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Energy Efficiency Is Key to Better Logistics

Logistics providers have discovered that sustainability in the supply chain delivers a good ROI.

For a long time now, corporations and their supply chains have been required to prove that they are acting in a sustainable, environmentally-friendly way.

Most every company issues a corporate social responsibility (CSR) report detailing what they have done over the year to comply with the expectations of all of their stakeholders. Those expectations, however, have become heightened as of late due to a variety of factors. The board of directors is getting pressure from shareholder resolutions that are closely examining the supply chain. Retailers such as Walmart have rigorous standards and will only purchase from suppliers who meet these standards. And customers, many of whom are Millennials, want to know the sourcing of the products they buy and will make decisions based on a company’s sustainability record.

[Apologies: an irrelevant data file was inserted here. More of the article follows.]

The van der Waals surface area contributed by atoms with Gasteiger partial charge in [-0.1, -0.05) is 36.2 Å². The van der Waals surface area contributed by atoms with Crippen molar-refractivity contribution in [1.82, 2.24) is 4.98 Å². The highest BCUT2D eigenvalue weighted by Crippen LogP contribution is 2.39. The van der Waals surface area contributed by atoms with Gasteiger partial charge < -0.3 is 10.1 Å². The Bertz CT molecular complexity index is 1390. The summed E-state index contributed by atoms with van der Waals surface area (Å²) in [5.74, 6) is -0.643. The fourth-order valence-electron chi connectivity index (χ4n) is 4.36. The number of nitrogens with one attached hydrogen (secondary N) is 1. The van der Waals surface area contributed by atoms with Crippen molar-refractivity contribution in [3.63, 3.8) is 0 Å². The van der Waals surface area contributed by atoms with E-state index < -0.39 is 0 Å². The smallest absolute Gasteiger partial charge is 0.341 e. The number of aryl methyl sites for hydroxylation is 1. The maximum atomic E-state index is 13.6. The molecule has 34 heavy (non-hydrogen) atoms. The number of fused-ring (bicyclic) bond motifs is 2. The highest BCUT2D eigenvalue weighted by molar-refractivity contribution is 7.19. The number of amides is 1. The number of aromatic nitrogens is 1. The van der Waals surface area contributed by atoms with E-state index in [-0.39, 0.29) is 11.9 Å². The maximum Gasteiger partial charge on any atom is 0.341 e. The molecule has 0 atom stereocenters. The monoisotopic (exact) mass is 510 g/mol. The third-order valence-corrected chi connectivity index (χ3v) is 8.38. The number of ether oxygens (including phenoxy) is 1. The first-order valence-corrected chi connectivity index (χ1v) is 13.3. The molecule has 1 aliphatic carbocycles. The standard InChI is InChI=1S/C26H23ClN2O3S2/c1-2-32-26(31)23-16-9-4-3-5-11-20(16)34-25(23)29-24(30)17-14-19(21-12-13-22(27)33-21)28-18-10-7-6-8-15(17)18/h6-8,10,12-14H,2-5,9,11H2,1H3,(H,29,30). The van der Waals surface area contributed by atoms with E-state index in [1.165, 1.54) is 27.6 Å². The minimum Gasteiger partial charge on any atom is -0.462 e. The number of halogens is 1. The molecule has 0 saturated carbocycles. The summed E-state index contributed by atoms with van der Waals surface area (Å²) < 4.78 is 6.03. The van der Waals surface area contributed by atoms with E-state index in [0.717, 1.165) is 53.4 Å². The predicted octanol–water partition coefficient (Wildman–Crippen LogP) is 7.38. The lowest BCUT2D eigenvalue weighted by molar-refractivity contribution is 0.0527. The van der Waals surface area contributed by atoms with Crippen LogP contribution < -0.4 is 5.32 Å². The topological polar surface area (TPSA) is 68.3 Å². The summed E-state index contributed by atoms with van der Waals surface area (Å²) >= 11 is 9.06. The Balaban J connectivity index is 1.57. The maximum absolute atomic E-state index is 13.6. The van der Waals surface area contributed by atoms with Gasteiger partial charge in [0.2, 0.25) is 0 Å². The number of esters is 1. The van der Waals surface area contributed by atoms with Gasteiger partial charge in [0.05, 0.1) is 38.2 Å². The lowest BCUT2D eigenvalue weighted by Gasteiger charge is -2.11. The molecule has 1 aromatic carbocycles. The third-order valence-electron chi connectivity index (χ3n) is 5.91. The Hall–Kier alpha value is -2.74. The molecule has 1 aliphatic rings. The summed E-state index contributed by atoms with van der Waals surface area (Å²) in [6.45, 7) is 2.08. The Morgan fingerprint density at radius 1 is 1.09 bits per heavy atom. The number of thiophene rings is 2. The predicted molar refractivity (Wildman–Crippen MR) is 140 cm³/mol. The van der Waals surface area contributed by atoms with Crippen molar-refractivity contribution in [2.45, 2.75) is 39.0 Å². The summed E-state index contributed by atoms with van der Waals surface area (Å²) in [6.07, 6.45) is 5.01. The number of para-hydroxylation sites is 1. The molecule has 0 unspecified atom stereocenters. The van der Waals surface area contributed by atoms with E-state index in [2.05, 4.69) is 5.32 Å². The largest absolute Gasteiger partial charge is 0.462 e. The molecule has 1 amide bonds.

The result is that companies must balance the expectations of these groups with the need to make a product that consumers want and are willing to pay for.

This is where it gets tricky, according to Yossi Sheffi, director of the MIT Center for Transportation and Logistics. “While studies show that consumers want sustainable products, only 5%-10% will actually pay a price differential for that,” Sheffi says. “And forget about it if the performance of the sustainable product isn’t as good as the less sustainable product. Consumers won’t trade quality and performance for sustainability.”